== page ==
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Experts: IMF report proves China not manipulating yuan

By Chen Jia, Zhou Lanxu in Beijing and Dong Leshuo in Washington | | Updated: 2019-08-10 19:32
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Photo taken on Aug 9, 2019 shows a view of the headquarters of the International Monetary Fund (IMF) in Washington DC, the United States. [Photo/Xinhua]

The latest report by International Monetary Fund (IMF) concluded that the exchange rate of the Chinese yuan was "broadly in line with medium-term fundamentals", and the Chinese monetary authority barely intervened in the foreign exchange market.

The report, released late Friday in Washington, was a blow to the labeling of China as "a currency manipulator" by the US administration, experts said.

The value of the Chinese currency and the country's external position in 2018 were "broadly in line with the level consistent with medium-term fundamentals and desirable policies," the report said, citing that China's current account surplus fell by around 1 percentage point to 0.4 percent of GDP in 2018 and is projected to remain contained at 0.5 percent of GDP in 2019.

Estimates showed that the People's Bank of China, the country's central bank, has had "little FX intervention", said the report, which is based on IMF's latest Article IV consultation with China, a review of the Chinese economy that concluded on July 31.

The IMF's conclusion came in just four days after the US Treasury officially labeled China as a "currency manipulator" on Monday. The Chinese yuan weakened to beyond 7 per dollar for the first time in more than a decade earlier this week.

"The IMF conclusion is objective and reflected that the renminbi was assessed to be broadly in line with medium-term fundamentals. The result kept pace with what it said in July," said Zhang Xiaohui, a senior researcher of the China Finance 40 Forum (CF40), and former assistant governor of the PBOC.

What the IMF concluded is a just decision, reflecting that the US labeling simply doesn't hold water, according to Yu Yongding, a senior economist at the Chinese Academy of Social Sciences and a consultant of CF40.

The report provided authentic evidence that, instead of artificially depreciating the yuan for trade advantages as the US administration alleged, China actually has been committed to keeping the yuan generally stable at an equilibrium and adaptive level, said Liu Chunsheng, an associate professor with the Central University of Finance and Economics, agreeing with Yu.

A pedestrian walks past the headquarters of the International Monetary Fund (IMF) in Washington DC, the United States, on Aug 9, 2019. [Photo/Xinhua]

Despite that the yuan depreciated against the dollar relatively rapidly from mid-June to early August last year, the Chinese currency was "broadly stable" against a basket of currencies, the report said.

It added that the Chinese monetary authority took measures, including reintroducing the counter-cyclical adjustment factor, to counter depreciation pressure during that period.

The recent depreciation of the yuan against the dollar was due to normal market reaction, as investors' concerns over trade tensions were further fueled by Washington's threat to slap 10 percent tariffs on an additional $300 billion worth of Chinese goods from Sept 1, Liu added.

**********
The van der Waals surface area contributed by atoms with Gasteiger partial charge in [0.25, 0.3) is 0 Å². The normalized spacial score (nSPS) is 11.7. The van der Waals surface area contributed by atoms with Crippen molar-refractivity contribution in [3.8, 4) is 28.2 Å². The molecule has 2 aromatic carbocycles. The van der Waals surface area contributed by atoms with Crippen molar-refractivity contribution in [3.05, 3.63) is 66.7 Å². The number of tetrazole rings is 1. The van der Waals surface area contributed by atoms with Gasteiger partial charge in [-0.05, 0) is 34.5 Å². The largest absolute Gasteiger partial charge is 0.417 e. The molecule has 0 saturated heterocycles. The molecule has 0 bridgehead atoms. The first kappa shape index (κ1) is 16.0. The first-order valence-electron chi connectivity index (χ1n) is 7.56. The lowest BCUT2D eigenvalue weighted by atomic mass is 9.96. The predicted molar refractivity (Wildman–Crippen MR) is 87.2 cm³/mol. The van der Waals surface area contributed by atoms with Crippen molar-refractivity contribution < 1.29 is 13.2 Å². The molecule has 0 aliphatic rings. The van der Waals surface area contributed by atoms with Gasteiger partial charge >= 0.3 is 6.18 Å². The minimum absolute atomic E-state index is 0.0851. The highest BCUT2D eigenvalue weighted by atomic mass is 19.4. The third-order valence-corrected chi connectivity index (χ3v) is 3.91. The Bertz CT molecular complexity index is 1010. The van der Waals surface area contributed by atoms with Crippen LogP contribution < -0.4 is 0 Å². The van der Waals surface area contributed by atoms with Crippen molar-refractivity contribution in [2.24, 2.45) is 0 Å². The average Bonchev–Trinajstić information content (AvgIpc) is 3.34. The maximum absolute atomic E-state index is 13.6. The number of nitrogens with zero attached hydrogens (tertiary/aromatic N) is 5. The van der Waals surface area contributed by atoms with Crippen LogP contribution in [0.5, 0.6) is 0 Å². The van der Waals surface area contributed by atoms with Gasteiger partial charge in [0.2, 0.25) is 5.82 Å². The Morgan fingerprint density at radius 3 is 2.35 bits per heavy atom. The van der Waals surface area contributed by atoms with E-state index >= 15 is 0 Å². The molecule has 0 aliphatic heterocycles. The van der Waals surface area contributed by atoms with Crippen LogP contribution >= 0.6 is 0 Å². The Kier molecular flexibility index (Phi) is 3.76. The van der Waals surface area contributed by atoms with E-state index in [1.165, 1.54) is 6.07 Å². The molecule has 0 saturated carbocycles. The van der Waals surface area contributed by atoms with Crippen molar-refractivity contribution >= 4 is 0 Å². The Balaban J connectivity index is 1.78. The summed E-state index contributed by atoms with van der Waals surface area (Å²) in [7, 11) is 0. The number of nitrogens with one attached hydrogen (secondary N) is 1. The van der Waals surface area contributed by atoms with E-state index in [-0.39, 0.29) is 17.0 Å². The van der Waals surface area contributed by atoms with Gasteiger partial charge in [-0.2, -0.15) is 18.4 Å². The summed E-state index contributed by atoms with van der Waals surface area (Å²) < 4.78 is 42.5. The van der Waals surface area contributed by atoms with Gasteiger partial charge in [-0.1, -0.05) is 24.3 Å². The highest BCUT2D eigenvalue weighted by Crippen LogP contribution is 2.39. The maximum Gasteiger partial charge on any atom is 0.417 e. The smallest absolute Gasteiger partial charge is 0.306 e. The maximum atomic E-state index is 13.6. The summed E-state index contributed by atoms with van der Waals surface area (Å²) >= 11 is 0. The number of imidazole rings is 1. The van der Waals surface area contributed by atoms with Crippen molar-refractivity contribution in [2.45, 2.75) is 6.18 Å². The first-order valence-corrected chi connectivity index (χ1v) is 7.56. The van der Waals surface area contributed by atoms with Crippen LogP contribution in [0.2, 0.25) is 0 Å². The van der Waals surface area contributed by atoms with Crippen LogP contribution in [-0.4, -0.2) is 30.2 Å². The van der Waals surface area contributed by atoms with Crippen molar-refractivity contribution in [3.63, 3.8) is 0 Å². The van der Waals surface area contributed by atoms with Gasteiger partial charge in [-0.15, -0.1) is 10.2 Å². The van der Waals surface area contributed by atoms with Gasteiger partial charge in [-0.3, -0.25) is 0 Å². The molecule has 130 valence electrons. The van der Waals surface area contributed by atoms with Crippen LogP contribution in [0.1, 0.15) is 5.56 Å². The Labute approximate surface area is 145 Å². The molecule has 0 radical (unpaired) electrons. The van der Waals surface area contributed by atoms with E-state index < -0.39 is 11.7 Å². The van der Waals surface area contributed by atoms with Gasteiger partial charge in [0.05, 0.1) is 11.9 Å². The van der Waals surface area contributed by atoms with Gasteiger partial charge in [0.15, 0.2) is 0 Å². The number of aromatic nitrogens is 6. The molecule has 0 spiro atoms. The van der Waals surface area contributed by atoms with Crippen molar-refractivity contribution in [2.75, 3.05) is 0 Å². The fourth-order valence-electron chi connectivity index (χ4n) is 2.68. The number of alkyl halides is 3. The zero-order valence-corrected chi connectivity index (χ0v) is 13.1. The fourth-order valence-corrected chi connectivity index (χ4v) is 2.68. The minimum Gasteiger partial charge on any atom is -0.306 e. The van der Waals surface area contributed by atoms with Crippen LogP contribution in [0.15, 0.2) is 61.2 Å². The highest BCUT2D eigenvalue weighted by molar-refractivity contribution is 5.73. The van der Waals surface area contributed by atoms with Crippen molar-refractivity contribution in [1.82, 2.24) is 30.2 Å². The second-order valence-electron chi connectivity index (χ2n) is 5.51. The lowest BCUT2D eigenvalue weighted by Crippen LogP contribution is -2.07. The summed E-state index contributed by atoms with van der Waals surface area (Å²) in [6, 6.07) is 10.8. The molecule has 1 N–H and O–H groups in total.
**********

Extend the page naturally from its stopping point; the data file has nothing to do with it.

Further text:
On Friday, the central parity rate of the onshore yuan, from which the currency is allowed to rise or fall by 2 percent per trading day, was 7.0136 against the dollar. The offshore yuan was traded at above 7.09 per dollar on Saturday, recovering from the weakest level of 7.1399 seen on Tuesday.

It was market forces that pushed the recent depreciation of the yuan against the greenback, and "it is difficult to argue that a failure to intervene against those market forces constitutes currency manipulation," said Phil Levy, chief economist at Flexport, a San Francisco-based logistics company.

Chen Yuan, chairman of CF40 Executive Council and former vice-chairman of the Chinese People's Political Consultative Conference, said that the report showed that "IMF doesn't agree with the US (labeling)" and cautioned the need for China to prepare for long-term disputes, including potential ones in the financial field.

Chen suggested increasing yuan-denominated settlements in global commodity trade and accelerating the renminbi internationalization, to reduce reliance on the dollar.

Echoing Chen's view, Zhou Xiaochuan, chairman of the China Institute of Finance and former central bank governor, said at the CF40 forum on Saturday that China may have to take countermeasures in face of any tariff or non-tariff barriers imposed against the country.

According to IMF's press release on Friday, the IMF Executive Directors concurred that greater exchange rate flexibility and deeper and better functioning foreign exchange markets would help China's financial system be more capable of dealing with capital flow volatility.

"At about US$3.2 trillion, China's foreign currency reserves remain more than adequate to allow a continued transition to a floating exchange rate," the IMF report said.

Yu from the CASS agreed, and he suggested that the Chinese monetary authority continue the foreign exchange reform, towards a more flexible and market-oriented regime.

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